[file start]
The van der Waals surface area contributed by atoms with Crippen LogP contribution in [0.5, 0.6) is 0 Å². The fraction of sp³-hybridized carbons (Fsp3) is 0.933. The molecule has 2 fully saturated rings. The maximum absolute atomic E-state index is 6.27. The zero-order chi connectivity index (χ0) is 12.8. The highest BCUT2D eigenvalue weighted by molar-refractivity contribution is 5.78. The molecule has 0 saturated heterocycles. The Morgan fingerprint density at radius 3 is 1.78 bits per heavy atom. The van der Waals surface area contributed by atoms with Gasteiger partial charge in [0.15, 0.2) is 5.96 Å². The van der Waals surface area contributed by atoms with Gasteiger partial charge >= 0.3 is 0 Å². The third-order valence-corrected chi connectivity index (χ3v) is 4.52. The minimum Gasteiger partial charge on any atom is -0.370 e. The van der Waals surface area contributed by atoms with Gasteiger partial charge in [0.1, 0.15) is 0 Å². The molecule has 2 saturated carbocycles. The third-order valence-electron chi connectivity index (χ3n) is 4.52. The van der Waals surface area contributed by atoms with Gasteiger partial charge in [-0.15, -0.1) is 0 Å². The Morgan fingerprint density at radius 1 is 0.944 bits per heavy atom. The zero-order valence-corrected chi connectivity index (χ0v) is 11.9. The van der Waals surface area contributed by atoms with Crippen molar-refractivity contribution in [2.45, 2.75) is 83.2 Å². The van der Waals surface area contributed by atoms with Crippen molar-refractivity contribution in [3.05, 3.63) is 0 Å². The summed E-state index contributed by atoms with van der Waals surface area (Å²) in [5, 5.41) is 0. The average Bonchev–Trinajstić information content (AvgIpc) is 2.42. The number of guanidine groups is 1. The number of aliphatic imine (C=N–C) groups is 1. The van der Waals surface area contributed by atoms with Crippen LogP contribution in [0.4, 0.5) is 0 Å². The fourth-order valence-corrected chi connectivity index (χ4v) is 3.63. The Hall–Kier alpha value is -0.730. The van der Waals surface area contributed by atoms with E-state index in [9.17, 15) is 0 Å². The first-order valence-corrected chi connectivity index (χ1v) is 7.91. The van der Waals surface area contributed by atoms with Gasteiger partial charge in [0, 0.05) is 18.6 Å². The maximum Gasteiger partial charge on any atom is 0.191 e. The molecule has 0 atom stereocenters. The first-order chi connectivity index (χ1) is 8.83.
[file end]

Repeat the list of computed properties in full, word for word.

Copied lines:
The van der Waals surface area contributed by atoms with Crippen LogP contribution in [0.5, 0.6) is 0 Å². The fraction of sp³-hybridized carbons (Fsp3) is 0.933. The molecule has 2 fully saturated rings. The maximum absolute atomic E-state index is 6.27. The zero-order chi connectivity index (χ0) is 12.8. The highest BCUT2D eigenvalue weighted by molar-refractivity contribution is 5.78. The molecule has 0 saturated heterocycles. The Morgan fingerprint density at radius 3 is 1.78 bits per heavy atom. The van der Waals surface area contributed by atoms with Gasteiger partial charge in [0.15, 0.2) is 5.96 Å². The van der Waals surface area contributed by atoms with Gasteiger partial charge >= 0.3 is 0 Å². The third-order valence-corrected chi connectivity index (χ3v) is 4.52. The minimum Gasteiger partial charge on any atom is -0.370 e. The van der Waals surface area contributed by atoms with Gasteiger partial charge in [0.1, 0.15) is 0 Å². The molecule has 2 saturated carbocycles. The third-order valence-electron chi connectivity index (χ3n) is 4.52. The van der Waals surface area contributed by atoms with Gasteiger partial charge in [-0.15, -0.1) is 0 Å². The Morgan fingerprint density at radius 1 is 0.944 bits per heavy atom. The zero-order valence-corrected chi connectivity index (χ0v) is 11.9. The van der Waals surface area contributed by atoms with Crippen molar-refractivity contribution in [2.45, 2.75) is 83.2 Å². The van der Waals surface area contributed by atoms with Crippen molar-refractivity contribution in [3.05, 3.63) is 0 Å². The summed E-state index contributed by atoms with van der Waals surface area (Å²) in [5, 5.41) is 0. The average Bonchev–Trinajstić information content (AvgIpc) is 2.42. The number of guanidine groups is 1. The number of aliphatic imine (C=N–C) groups is 1. The van der Waals surface area contributed by atoms with Crippen LogP contribution in [0.4, 0.5) is 0 Å². The fourth-order valence-corrected chi connectivity index (χ4v) is 3.63. The Hall–Kier alpha value is -0.730. The van der Waals surface area contributed by atoms with E-state index in [9.17, 15) is 0 Å². The first-order valence-corrected chi connectivity index (χ1v) is 7.91. The van der Waals surface area contributed by atoms with Gasteiger partial charge in [0, 0.05) is 18.6 Å². The maximum Gasteiger partial charge on any atom is 0.191 e. The molecule has 0 atom stereocenters. The first-order chi connectivity index (χ1) is 8.83.